Cell Death

The death of a cell may occur by one of two main mechanisms – necrosis or apoptosis

While necrosis is a traumatic cellular response that is detrimental, apoptosis is an important and necessary cellular process

Necrosis is uncontrolled cell death (‘cell homicide’)

  • Necrosis is the premature death of a cell, caused by disruption to the cell by injury, toxins or nutritional deprivation
  • The cell loses functional control and there is destabilisation of the plasma and organelle membranes
  • This leads to swelling of the cell and organelles due to increased osmotic pressure, and the cell eventually bursts
  • The uncontrolled release of cell contents causes inflammation, potentially damaging surrounding tissue

Apoptosis is programmed cell death (‘cell suicide’)

  • Apoptosis is a controlled event regulated by molecular signals which inhibit or promote this process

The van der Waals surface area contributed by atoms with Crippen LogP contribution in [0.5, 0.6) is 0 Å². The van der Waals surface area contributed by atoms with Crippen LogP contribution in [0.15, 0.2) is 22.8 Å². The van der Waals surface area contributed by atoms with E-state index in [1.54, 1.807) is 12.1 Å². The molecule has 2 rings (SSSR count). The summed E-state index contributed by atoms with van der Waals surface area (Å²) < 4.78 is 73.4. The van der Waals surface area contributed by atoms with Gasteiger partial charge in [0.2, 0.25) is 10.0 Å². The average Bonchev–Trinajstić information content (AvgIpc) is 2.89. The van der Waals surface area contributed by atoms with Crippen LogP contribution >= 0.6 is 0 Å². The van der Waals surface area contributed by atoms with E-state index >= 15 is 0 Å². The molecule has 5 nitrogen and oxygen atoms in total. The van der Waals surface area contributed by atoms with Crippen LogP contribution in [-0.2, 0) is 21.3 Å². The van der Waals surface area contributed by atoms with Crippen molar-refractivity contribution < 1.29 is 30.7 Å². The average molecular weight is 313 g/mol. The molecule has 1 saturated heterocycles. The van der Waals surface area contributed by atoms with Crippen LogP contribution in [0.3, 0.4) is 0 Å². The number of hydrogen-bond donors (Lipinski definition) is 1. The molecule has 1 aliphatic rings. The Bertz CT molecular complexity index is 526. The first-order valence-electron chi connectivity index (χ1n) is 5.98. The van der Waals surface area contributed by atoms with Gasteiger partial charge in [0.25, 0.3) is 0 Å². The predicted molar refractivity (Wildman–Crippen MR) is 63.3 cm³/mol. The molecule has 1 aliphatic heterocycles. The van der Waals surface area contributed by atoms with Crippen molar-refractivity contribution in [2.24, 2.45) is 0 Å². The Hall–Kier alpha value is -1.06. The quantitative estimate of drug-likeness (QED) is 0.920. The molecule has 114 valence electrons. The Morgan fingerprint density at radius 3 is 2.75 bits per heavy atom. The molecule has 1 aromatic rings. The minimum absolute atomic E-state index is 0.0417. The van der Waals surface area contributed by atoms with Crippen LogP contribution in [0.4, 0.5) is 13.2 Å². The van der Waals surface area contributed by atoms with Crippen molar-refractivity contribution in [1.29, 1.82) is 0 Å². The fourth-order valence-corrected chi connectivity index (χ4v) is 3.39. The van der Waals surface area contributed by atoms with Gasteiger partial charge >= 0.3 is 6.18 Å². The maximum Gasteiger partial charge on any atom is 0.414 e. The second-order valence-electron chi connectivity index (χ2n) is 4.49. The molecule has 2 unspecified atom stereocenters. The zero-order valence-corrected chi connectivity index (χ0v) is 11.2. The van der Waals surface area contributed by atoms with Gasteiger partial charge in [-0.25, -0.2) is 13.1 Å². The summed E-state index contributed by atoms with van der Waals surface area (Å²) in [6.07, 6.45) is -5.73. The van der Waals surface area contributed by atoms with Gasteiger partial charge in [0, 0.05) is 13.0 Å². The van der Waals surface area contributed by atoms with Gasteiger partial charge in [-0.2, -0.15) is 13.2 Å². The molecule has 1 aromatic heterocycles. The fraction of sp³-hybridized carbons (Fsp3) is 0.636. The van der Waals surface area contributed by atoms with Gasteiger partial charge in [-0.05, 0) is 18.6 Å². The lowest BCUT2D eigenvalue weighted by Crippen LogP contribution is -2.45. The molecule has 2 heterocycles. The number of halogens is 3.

• Mitochondrial proteins play an important role in initiating apoptotic processes
  • Catabolic reactions are triggered which digest cytoplasmic components, including the cytoskeleton
  • The plasma membrane undergoes irregular bulging, or blebbing, and cell contents are repackaged for safe removal
  • The cell shrinks and fragments into apoptotic bodies which are subsequently engulfed by neighbouring cells

Mechanisms of Cell Death

cell death

Apoptosis versus Necrosis

Apoptosis and necrosis can be distinguished according to a number of differential features – these include:

  • Size (cellular response and area of effect)
  • Uptake (destination of contents and localised effects)
  • Membrane (integrity of bilayer)
  • Organelles (preserved or destroyed)

Mnemonic:  SUMO

Differential Comparison of Mechanisms of Cell Death

apoptosis vs necrosis